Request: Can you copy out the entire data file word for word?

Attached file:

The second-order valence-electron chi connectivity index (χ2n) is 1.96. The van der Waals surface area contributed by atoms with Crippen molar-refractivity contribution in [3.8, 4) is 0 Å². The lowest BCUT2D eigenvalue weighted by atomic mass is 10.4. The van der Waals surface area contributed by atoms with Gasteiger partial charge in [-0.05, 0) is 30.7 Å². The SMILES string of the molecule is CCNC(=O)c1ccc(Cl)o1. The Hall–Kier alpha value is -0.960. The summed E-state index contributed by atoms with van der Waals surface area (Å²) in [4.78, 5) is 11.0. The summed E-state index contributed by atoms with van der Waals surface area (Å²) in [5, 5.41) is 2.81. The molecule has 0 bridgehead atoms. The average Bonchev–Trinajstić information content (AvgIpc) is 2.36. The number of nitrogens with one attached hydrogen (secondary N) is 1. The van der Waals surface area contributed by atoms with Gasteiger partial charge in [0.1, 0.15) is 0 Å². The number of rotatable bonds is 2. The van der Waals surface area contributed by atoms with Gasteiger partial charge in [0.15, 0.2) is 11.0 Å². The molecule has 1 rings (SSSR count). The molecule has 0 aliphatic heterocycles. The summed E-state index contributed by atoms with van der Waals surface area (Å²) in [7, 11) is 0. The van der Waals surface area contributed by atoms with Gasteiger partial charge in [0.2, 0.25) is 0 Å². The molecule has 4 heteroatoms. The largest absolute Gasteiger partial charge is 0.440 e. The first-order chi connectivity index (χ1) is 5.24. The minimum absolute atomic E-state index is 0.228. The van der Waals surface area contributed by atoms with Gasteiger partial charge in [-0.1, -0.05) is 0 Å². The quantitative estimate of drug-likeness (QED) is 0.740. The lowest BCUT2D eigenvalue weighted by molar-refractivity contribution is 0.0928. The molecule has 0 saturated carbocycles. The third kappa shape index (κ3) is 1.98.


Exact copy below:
The second-order valence-electron chi connectivity index (χ2n) is 1.96. The van der Waals surface area contributed by atoms with Crippen molar-refractivity contribution in [3.8, 4) is 0 Å². The lowest BCUT2D eigenvalue weighted by atomic mass is 10.4. The van der Waals surface area contributed by atoms with Gasteiger partial charge in [-0.05, 0) is 30.7 Å². The SMILES string of the molecule is CCNC(=O)c1ccc(Cl)o1. The Hall–Kier alpha value is -0.960. The summed E-state index contributed by atoms with van der Waals surface area (Å²) in [4.78, 5) is 11.0. The summed E-state index contributed by atoms with van der Waals surface area (Å²) in [5, 5.41) is 2.81. The molecule has 0 bridgehead atoms. The average Bonchev–Trinajstić information content (AvgIpc) is 2.36. The number of nitrogens with one attached hydrogen (secondary N) is 1. The van der Waals surface area contributed by atoms with Gasteiger partial charge in [0.1, 0.15) is 0 Å². The number of rotatable bonds is 2. The van der Waals surface area contributed by atoms with Gasteiger partial charge in [0.15, 0.2) is 11.0 Å². The molecule has 1 rings (SSSR count). The molecule has 0 aliphatic heterocycles. The summed E-state index contributed by atoms with van der Waals surface area (Å²) in [7, 11) is 0. The van der Waals surface area contributed by atoms with Gasteiger partial charge in [0.2, 0.25) is 0 Å². The molecule has 4 heteroatoms. The largest absolute Gasteiger partial charge is 0.440 e. The first-order chi connectivity index (χ1) is 5.24. The minimum absolute atomic E-state index is 0.228. The van der Waals surface area contributed by atoms with Gasteiger partial charge in [-0.1, -0.05) is 0 Å². The quantitative estimate of drug-likeness (QED) is 0.740. The lowest BCUT2D eigenvalue weighted by molar-refractivity contribution is 0.0928. The molecule has 0 saturated carbocycles. The third kappa shape index (κ3) is 1.98.